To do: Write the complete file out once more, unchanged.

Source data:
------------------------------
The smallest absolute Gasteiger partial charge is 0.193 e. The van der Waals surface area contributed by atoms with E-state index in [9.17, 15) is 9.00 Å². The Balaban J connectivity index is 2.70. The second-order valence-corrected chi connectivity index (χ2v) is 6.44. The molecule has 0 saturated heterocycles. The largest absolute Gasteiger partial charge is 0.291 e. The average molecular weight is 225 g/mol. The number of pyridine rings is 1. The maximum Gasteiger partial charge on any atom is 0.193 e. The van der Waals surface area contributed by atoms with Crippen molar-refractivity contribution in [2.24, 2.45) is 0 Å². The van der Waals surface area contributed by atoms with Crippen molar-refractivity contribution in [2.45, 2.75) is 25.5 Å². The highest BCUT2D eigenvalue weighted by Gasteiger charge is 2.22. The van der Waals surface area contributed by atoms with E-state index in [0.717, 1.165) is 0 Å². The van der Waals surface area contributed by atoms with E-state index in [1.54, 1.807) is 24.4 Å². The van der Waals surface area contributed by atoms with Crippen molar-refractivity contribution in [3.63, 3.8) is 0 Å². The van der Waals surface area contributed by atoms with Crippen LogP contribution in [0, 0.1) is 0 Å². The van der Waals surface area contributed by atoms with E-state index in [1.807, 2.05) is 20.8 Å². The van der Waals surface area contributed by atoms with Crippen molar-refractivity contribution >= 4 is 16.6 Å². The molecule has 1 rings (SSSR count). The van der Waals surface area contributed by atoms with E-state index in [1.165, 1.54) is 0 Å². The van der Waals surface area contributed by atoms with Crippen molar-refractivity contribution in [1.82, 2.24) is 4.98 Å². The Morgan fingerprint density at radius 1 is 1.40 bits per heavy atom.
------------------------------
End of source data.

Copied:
The smallest absolute Gasteiger partial charge is 0.193 e. The van der Waals surface area contributed by atoms with E-state index in [9.17, 15) is 9.00 Å². The Balaban J connectivity index is 2.70. The second-order valence-corrected chi connectivity index (χ2v) is 6.44. The molecule has 0 saturated heterocycles. The largest absolute Gasteiger partial charge is 0.291 e. The average molecular weight is 225 g/mol. The number of pyridine rings is 1. The maximum Gasteiger partial charge on any atom is 0.193 e. The van der Waals surface area contributed by atoms with Crippen molar-refractivity contribution in [2.24, 2.45) is 0 Å². The van der Waals surface area contributed by atoms with Crippen molar-refractivity contribution in [2.45, 2.75) is 25.5 Å². The highest BCUT2D eigenvalue weighted by Gasteiger charge is 2.22. The van der Waals surface area contributed by atoms with E-state index in [0.717, 1.165) is 0 Å². The van der Waals surface area contributed by atoms with E-state index in [1.54, 1.807) is 24.4 Å². The van der Waals surface area contributed by atoms with Crippen molar-refractivity contribution in [3.63, 3.8) is 0 Å². The van der Waals surface area contributed by atoms with Crippen LogP contribution in [0, 0.1) is 0 Å². The van der Waals surface area contributed by atoms with E-state index in [1.807, 2.05) is 20.8 Å². The van der Waals surface area contributed by atoms with Crippen molar-refractivity contribution >= 4 is 16.6 Å². The molecule has 1 rings (SSSR count). The van der Waals surface area contributed by atoms with E-state index in [1.165, 1.54) is 0 Å². The van der Waals surface area contributed by atoms with Crippen molar-refractivity contribution in [1.82, 2.24) is 4.98 Å². The Morgan fingerprint density at radius 1 is 1.40 bits per heavy atom.